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MAURY COUNTY TENNESSEE

HISTORICALLY NAMED PLACES OF THE COUNTY LISTED IN THE CENTENNIAL ISSUE (JULY 3, 1976) OF THE COLUMBIA HERALD

Fulsom's - This was a voting precinct in Maury in 1842 but today the location is unknown.
Forest Grove - A grove on the dividing ridge between Snow and Leiper's Creeks, three miles north of Santa Fe. This was once a popular picnic area.
Frog Trot - This was the name given to Booker's Ferry on the north bank of Duck River the ferry was located about where the railroad bridge is today. Families who jokingly said they lived at Frog Trot were Alexander, Timmons, Chappell, Leneave, Irvine, Voorhies, Nevils, Harris, West, Gregory, and Hughes.
Gant - This was a school once near Mt. Nebo on the Williamsport Pike and some maps show a community called Gant near here.
Gardner Station Depot - Found on the Middle Tennessee Railroad that was located near Water Valley, it was called Gardner Junction by some.
Gaskill Branch - William S. Sparkman donated land for a school before the Civil War and the school was named for the branch. The creek branch had been named for the Gaskill family, early settlers here.
Glade Creek - This was another name for Helm's Branch which empties into the river at Columbia.
Glendale - This village was originally called Hurricane Switch and there was a railroad station and post office here. Benjamin Thomas, first treasurer bf Maury County, was an early settler in the general area. Other settlers were Dentons, Moores, Howards, Coveys, and Whitakers. Located about six miles south of Columbia on the Lewisburg Pike, many of the buildings here will be razed when the Columbia Dam is completed.
Glenn's Store - Located 19 miles northeast of Columbia on the Franklin and Lewisburg Pike, the store here was organized in 1854 by R. A. Glenn, who served once as county court chairman. In 1873 the post office from Hurt's Cross Roads was moved here and the name changed to Glenn's. The post office was discontinued 1903. Glenn's Chapel Methodist Church was established here, successor to a Methodist Church once started at Hurt's in 1830.
Glenwood - This community around Glenwood Cumberland Presbyterian Church is about 11 miles south of Columbia.
Godwin - This was a depot and post office on the north side of Duck River where the railroad crosses the river and was named for A. S. Godwin. It was known as Duck River Station at one time and in the earliest days of settlement was called Trough Spring. There Is a large cave in this vicinity. Today most people refer to this as Hooker as the large phosphate plant is located here.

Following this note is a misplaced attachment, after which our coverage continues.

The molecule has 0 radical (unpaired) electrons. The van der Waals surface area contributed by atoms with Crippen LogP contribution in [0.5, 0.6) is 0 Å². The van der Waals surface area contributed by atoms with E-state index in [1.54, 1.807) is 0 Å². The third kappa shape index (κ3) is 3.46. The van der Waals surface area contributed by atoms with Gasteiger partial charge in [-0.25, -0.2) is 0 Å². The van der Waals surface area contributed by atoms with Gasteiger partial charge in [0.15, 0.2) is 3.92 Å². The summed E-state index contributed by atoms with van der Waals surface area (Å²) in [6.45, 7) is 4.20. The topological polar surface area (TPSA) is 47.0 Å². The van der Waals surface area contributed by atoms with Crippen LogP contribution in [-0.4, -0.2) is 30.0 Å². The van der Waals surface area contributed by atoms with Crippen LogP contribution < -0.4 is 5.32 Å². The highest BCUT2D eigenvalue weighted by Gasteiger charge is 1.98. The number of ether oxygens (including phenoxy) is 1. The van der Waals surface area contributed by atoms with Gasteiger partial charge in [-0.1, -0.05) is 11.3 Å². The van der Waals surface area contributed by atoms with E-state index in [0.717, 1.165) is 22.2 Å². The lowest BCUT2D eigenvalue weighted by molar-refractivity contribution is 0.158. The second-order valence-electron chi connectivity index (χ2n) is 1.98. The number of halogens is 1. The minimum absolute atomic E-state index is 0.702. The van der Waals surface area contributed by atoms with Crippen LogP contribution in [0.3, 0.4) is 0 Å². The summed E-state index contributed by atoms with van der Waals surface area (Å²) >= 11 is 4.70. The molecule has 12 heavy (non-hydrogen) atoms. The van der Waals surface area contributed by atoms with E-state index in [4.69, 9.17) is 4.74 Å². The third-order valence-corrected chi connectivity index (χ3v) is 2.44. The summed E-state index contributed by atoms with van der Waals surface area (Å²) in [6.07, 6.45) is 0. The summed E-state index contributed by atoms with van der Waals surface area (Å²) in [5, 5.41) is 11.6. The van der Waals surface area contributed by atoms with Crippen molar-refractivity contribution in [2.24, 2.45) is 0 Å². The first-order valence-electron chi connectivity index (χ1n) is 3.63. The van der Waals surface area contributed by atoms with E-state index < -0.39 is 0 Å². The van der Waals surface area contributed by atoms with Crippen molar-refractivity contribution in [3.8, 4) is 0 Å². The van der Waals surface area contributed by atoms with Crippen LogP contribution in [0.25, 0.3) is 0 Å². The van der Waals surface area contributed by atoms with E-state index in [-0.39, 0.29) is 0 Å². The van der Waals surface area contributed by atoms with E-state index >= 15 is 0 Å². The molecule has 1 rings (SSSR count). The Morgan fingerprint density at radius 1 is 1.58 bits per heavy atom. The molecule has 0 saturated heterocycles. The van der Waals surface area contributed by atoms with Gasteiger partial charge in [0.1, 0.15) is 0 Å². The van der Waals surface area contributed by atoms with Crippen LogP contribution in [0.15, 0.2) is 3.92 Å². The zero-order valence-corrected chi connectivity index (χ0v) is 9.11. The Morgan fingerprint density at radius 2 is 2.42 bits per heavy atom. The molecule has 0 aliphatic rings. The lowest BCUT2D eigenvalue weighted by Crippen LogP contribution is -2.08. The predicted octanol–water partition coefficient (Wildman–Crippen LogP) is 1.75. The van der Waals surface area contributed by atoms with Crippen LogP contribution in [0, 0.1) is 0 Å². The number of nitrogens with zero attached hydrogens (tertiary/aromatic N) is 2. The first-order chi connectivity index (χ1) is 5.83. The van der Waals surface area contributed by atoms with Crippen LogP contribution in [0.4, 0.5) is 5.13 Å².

Goshen - The name came from Goshen Methodist Church, which began as an old camp ground. John Crane, early Methodist circuit rider, is burled in the cemetery here. Legend says that Betsy Trantham, who lived to be 149 years old, is also buried here.
Grand Junction - Old newspapers describe this place as being the point where the Mooresville, Pulaski, Campbellsville and Bigbyville roads came together. In 1870 Algie Hodge had a store here and a Mr. Farris ran a coach shop and blacksmith shop here.
Grand Valley - This valley Is out from Theta.
Gravel Hill. - This Is the summit of a ridge two miles south of Theta and once was a voting precinct. A church was built here in 1870
Griffin Town Tract - This old town was laid out on the land of Spencer Griffin, a miller, and was platted in 1808. It was located on the north side of Duck River at Suck Island. (Today this would be on the lands of Mr. Charlie Skillington.) Griffin Town Tract is believed to be the same as Madisonville.
Griffin Ferry - In 1809 Spencer Griffin was given permission to keep a ferry at the mouth of Snow Creek on Duck River. It is believed that he might have laid out his town around his old ferry location.
Grisham's - This was a voting precinct in the county in 1842 and 1849, but today the location is not known.
Groveland - Located about 7 miles southeast of Columbia and 2 miles from old Love Mill on Fountain Creek, this was once a post office in Maury County. When the railroad was built the station was named Hill Station. Dr. H. L. Oliver practiced medicine here for 40 years Other settlers in the area were Denham, Branch, Craig, Worlev. Thomas, and Patterson families. In the 1930s a meteorite fell near Groveland and people drove for miles to get a look at It. The site is still known by residents in the area.
Hamtown - This was a settlement in Greenfield Bend in the 1870s and at that time the newspaper described it as being eight hewed log cabins. It was jokingly described as the capital of Greenfield Bend.
Hardison Mills - James Hardison settled in the vicinity early in Maury County history and was the progenitor of a large family connection. A store and office were established here in 1844 by Calvin Hardison, the post office being discontinued in 1903. The line between Maury and Marshall Counties once ran through the bridge at this mill on Duck River. During the Civil War there were several skirmishes in this area, and one was fought between Forrest's Cavalry and the Federal forces at the mill. Capron's Federal Cavalry was located here during the war, and at other fords on the river, to guard the fords.

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